Even after introduction of the term alcoholism in the scientific/medical literature uptake of its use was not immediate.  The noun inebriety, defined as: “The state or habit of being inebriated; drunkenness, intoxication, inebriation; now chiefly applied to habitual drunkenness, especially when regarded as a disease”, seems to have been the more popular of the two terms, even though their meanings were interchangeable (Arena March 452, 1893:  “Inebriety is a disease of the nervous system, just like epilepsy, chorea, or insanity”) (Oxford English Dictionary, 1989a).  The Quarterly Journal of Inebriety (1876-1914) was published by the American Association for the Study and Cure of Inebriety, formed in 1870 to improve practice at residential treatment institutions.  Its sole editor for 38 years was T.D. Crothers, superintendent at the Walnut Hill Asylum in Hartford, Connecticut and a leading advocate of the medical treatment of inebriety until his death in 1918. The central principle advocated in the journal was the disease concept of inebriety with a commitment to medical knowledge to be used by physicians in the medical treatment of this disorder (Weiner & White, 2007).  The two competing terms were actually combined in the title of an important book of the era Alcoholic inebriety (Kerr, 1894).  Importantly, Kerr states in the preface of the first edition of his book: “The present volume has been written in the hope that it may aid, however feebly, through the medium of the attending practitioner, who I trust will be among my readers, in the enlightenment of the patient, his sorely-tried relatives, and the community, in the great truth that Inebriety is a disease, as curable as most other diseases, calling for medical, mental and moral treatment.” This phrase strongly supports a significant role for the treating physician in healing those suffering from alcoholism.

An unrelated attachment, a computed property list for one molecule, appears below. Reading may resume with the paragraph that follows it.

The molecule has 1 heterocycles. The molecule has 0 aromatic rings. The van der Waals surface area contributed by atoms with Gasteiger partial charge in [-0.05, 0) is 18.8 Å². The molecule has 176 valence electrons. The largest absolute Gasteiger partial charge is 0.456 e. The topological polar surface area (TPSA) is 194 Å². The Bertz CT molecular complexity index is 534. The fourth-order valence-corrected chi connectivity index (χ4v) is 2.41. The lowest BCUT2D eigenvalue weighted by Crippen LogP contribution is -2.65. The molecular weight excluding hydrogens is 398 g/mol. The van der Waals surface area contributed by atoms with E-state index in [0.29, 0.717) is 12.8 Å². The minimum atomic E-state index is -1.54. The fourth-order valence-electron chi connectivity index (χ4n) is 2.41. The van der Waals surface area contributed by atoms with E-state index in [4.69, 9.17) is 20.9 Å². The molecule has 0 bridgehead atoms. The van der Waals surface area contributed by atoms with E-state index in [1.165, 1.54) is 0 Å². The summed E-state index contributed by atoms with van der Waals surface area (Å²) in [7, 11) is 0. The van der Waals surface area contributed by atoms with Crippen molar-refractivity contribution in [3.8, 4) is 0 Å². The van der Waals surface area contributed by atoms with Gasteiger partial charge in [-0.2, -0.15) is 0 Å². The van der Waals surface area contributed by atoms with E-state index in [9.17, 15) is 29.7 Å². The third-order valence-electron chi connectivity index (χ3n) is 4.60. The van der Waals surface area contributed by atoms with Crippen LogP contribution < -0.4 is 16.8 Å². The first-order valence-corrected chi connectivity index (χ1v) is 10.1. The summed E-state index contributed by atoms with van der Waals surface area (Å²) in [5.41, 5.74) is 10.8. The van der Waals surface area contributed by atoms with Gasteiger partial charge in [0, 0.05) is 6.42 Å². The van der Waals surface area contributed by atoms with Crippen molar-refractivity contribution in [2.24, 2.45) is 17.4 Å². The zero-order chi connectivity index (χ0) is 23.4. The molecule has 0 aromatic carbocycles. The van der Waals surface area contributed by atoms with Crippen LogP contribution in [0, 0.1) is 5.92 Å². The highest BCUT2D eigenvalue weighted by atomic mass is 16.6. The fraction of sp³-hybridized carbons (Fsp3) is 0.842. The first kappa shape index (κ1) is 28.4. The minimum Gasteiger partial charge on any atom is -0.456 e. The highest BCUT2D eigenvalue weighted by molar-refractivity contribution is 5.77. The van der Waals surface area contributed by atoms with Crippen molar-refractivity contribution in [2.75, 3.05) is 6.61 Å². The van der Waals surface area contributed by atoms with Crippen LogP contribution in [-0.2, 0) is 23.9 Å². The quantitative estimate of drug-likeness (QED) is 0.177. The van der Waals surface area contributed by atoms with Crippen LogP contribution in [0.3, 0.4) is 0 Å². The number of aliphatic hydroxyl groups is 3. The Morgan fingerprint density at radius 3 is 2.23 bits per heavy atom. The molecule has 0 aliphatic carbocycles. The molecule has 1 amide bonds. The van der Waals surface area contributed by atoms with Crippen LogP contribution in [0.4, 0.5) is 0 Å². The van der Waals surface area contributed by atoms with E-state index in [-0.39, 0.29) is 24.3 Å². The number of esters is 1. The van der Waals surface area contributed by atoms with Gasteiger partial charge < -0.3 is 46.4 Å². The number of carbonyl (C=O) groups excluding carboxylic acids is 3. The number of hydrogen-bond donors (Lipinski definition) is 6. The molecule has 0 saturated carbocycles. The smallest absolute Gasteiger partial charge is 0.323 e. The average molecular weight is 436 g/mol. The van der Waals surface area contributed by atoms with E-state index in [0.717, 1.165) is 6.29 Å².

After the Second World War, the World Health Organization (1955) undertook to define alcoholism and to classify it as a medical condition.  In short order, the American Medical Association (AMA) House of Delegates declared (1956, p. 32): “All excessive users of alcohol are not diagnosed as alcoholics, but all alcoholics are excessive users. When, in addition to this excessive use, there are certain signs and symptoms of behavioral, personality and physical disorder or of their development, the syndrome of alcoholism is achieved.” Despite such circumlocution of what it was to be alcoholic, the conclusion of the AMA declaration was unequivocal: “…alcoholism must be regarded as within the purview of medical practice. The Council on Mental Health, its Committee on Alcoholism, and the profession in general recognizes this syndrome of alcoholism as illness which justifiably should have the attention of physicians (American Medical Association, 1956, p. 32).”  Considering alcoholism as a medical illness is still not universal due to the stigma associated with addiction, namely a belief that the affected person brings his suffering upon himself and is the one primarily at fault (Martin, 2016).  This conundrum has not been fully resolved despite major advances in neuroscience that support the status of addiction as a bone fide brain disorder (Leshner, 1997).